• Roadway Traffic Data Collection from Mobile Platforms

  • Campus Transit Laboratory: Infrastructure for Research, Education, and Outreach

    UTC Project Information

    RIP Database link: https://rip.trb.org/view/2013/P/1258397

    Research Summary

    The Ohio State University (OSU) Campus Transit Laboratory (CTL) is a living laboratory that provides the infrastructure for integrated transit-related research investigations, educational activities, and applied studies. The CTL benefits from advanced automatic data collection and information technologies deployed on the OSU Campus Area Bus Service (CABS), accessibility of the CABS system and the OSU community to researchers, instructors, and students for data collection and in situ observations, and regular interaction between CTL investigators and CABS operators and decision makers. This NEXTRANS project would continue to: Sustain, develop, and showcase the CTL; Collect, process, and archive CTL data; Exploit the CTL for research, education, and outreach activities; and Develop collaborations with transit agencies and investigators.

    This project is expected to have impacts related to transit planning and operations on each of the research, education, and outreach dimensions. Improvements in transit planning and operations should lead to a more efficient, sustainable, and environmentally responsive balance in the use of urban transportation modes. It is also hoped that publicizing a set of integrated activities centered on the use of a living lab would result in the expanded development and use of such labs in multiple transportation areas.

  • Mobile air quality monitoring for local high-resolution characterization of vehicle-sourced criteria pollutants

  • A Study of Potential Community and Faculty/Staff Use of an Improved 95th Street Metra Stop

2013-2014 Projects

  • Segmenting, Grouping and Tracking Vehicles in LIDAR Data

    UTC Project Information

    RiP database: https://rip.trb.org/view/2013/P/1324050

    Summary of Research

    Roadway congestion impacts almost all aspects of our lives in the US, from safety, to the environment, to the quality of life, to the cost of goods and services. A comprehensive understanding of the traffic conditions over space that give rise to congestion remains elusive. To date, these issues have been studied predominantly with macroscopic data from point detectors (e.g., loop detectors) aggregated over fixed time periods ranging from 20 sec to 15 min. Many new theories have emerged in recent years to explain several on-going anomalies in traditional traffic flow theory. At the core of these new theories is the presence of non-trivial disturbances that last far less than the fixed time aggregation periods commonly used to study traffic, and thus, these micro-disturbances have not been empirically observed. If these theories are proven empirically, they should lead to better congestion management and control.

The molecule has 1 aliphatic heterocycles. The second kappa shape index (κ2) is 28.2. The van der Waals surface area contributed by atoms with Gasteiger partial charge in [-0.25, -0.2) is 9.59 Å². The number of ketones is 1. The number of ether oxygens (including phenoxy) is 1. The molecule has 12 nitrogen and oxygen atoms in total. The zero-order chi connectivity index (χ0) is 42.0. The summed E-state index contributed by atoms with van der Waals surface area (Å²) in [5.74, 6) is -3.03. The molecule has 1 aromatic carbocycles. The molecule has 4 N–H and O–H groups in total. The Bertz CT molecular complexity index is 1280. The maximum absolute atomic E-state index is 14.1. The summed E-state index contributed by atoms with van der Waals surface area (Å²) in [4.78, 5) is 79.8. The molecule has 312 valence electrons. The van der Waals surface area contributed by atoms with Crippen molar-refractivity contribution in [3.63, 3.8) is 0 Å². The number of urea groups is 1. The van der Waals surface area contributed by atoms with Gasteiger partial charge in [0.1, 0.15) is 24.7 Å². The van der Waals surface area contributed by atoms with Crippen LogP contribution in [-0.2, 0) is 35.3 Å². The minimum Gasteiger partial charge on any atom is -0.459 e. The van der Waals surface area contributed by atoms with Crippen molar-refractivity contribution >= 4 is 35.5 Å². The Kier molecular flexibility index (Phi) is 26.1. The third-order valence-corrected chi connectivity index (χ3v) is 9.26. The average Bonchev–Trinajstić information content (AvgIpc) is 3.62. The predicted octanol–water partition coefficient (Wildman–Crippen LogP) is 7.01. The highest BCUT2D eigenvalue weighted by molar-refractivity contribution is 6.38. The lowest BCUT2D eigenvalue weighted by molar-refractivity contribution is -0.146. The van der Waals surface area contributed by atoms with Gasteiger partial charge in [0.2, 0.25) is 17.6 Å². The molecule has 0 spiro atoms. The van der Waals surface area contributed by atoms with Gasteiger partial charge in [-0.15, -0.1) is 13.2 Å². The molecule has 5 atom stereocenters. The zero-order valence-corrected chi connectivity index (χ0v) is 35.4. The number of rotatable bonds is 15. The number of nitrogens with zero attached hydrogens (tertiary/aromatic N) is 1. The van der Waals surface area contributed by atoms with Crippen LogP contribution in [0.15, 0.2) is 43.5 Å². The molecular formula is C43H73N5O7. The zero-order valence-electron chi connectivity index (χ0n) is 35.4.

The proposed research seeks to develop the tools to measure traffic flow at a resolution sufficiently precise to measure the micro-disturbances and prove or disprove the traffic flow theories that depend on their presence. Under support from NSF and FTA, OSU has developed an instrumented probe vehicle that includes positioning sensors (DGPS and inertial navigation) and ranging sensors (six LIDAR, one radar). The focus of the RNS is the one forward facing and one rear facing LIDAR sensors. These LIDAR collect a rich, 180° scan out to 80 m, in a plane approximately 0.5 m above the roadway, at 40 Hz. Although hundreds of hours of data have been collected, the tools to automatically reduce this vast quantity of data to useful information still need to be developed. The proposed research would undertake the task of segmenting the vehicle returns from the non-vehicle objects in the LIDAR data, grouping the vehicle returns into discrete vehicles, and tracking the resulting vehicle groups across scans. Once these tools are developed, they would be used to mine hundreds of hours of existing instrumented probe vehicle data.

  • Integration of ground access to airports in measures of inter-urban accessibility

  • LIDAR Based Vehicle Classification

  • Using Naturalistic Driving Performance Data to Develop an Empirically Defined Model of Distracted Driving

  • Driving Simulator Laboratory: Traveler Behavior Modeling and Interactive Experiments to Address Mobility and Safety Needs

  • Campus Transit Laboratory: Infrastructure for Research, Education, and Outreach

    Research Information pdf

    RiP Database
    Status: Active
    Summary of Research

    The Ohio State University (OSU) Campus Transit Laboratory (CTL) is a living laboratory that provides the infrastructure for integrated transit-related research investigations, educational activities, and applied studies. The CTL benefits from advanced automatic data collection and information technologies deployed on the OSU Campus Area Bus Service (CABS), accessibility of the CABS system and the OSU community to researchers, instructors, and students for data collection and in situ observations, and regular interaction between CTL investigators and CABS operators and decision makers. This NEXTRANS project would continue to: -Sustain, develop, and showcase the CTL -Collect, process, and archive CTL data -Exploit the CTL for research, education, and outreach activities -Develop collaborations with transit agencies and investigators.